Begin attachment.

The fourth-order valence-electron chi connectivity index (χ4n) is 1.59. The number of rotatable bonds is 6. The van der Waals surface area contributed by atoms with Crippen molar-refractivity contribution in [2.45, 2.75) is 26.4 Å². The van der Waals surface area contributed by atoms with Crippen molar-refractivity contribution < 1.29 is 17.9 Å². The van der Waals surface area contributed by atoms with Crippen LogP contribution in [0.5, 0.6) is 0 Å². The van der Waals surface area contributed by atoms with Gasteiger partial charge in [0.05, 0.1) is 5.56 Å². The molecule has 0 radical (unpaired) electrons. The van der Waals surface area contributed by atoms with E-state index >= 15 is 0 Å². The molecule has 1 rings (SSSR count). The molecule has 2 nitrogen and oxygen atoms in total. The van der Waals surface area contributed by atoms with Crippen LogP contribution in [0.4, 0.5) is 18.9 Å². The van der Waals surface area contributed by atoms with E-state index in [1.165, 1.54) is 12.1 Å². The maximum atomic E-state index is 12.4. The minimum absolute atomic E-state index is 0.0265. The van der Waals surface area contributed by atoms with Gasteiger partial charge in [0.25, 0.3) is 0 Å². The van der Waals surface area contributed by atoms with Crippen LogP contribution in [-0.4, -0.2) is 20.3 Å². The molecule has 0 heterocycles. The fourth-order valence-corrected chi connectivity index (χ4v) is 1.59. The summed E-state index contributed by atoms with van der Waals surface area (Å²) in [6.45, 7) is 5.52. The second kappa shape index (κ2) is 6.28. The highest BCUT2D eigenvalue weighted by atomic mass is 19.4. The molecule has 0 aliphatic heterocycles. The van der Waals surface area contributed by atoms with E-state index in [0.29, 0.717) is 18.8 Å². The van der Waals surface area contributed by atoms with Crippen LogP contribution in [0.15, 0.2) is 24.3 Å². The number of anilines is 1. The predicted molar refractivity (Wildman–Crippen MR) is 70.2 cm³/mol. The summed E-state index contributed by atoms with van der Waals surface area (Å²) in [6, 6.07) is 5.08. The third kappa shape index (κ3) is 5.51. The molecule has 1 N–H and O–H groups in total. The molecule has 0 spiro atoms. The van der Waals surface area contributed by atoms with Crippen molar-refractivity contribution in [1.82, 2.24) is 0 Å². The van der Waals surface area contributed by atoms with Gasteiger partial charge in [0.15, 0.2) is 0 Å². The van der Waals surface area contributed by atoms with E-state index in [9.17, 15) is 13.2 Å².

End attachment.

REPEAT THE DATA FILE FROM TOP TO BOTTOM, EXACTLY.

The fourth-order valence-electron chi connectivity index (χ4n) is 1.59. The number of rotatable bonds is 6. The van der Waals surface area contributed by atoms with Crippen molar-refractivity contribution in [2.45, 2.75) is 26.4 Å². The van der Waals surface area contributed by atoms with Crippen molar-refractivity contribution < 1.29 is 17.9 Å². The van der Waals surface area contributed by atoms with Crippen LogP contribution in [0.5, 0.6) is 0 Å². The van der Waals surface area contributed by atoms with Gasteiger partial charge in [0.05, 0.1) is 5.56 Å². The molecule has 0 radical (unpaired) electrons. The van der Waals surface area contributed by atoms with E-state index >= 15 is 0 Å². The molecule has 1 rings (SSSR count). The molecule has 2 nitrogen and oxygen atoms in total. The van der Waals surface area contributed by atoms with Crippen LogP contribution in [0.4, 0.5) is 18.9 Å². The van der Waals surface area contributed by atoms with E-state index in [1.165, 1.54) is 12.1 Å². The maximum atomic E-state index is 12.4. The minimum absolute atomic E-state index is 0.0265. The van der Waals surface area contributed by atoms with Gasteiger partial charge in [0.25, 0.3) is 0 Å². The van der Waals surface area contributed by atoms with Crippen LogP contribution in [-0.4, -0.2) is 20.3 Å². The molecule has 0 heterocycles. The fourth-order valence-corrected chi connectivity index (χ4v) is 1.59. The summed E-state index contributed by atoms with van der Waals surface area (Å²) in [6.45, 7) is 5.52. The second kappa shape index (κ2) is 6.28. The highest BCUT2D eigenvalue weighted by atomic mass is 19.4. The molecule has 0 aliphatic heterocycles. The van der Waals surface area contributed by atoms with E-state index in [0.29, 0.717) is 18.8 Å². The van der Waals surface area contributed by atoms with Crippen LogP contribution in [0.15, 0.2) is 24.3 Å². The number of anilines is 1. The predicted molar refractivity (Wildman–Crippen MR) is 70.2 cm³/mol. The summed E-state index contributed by atoms with van der Waals surface area (Å²) in [6, 6.07) is 5.08. The third kappa shape index (κ3) is 5.51. The molecule has 1 N–H and O–H groups in total. The molecule has 0 spiro atoms. The van der Waals surface area contributed by atoms with Crippen molar-refractivity contribution in [1.82, 2.24) is 0 Å². The van der Waals surface area contributed by atoms with Gasteiger partial charge in [0.15, 0.2) is 0 Å². The van der Waals surface area contributed by atoms with E-state index in [9.17, 15) is 13.2 Å².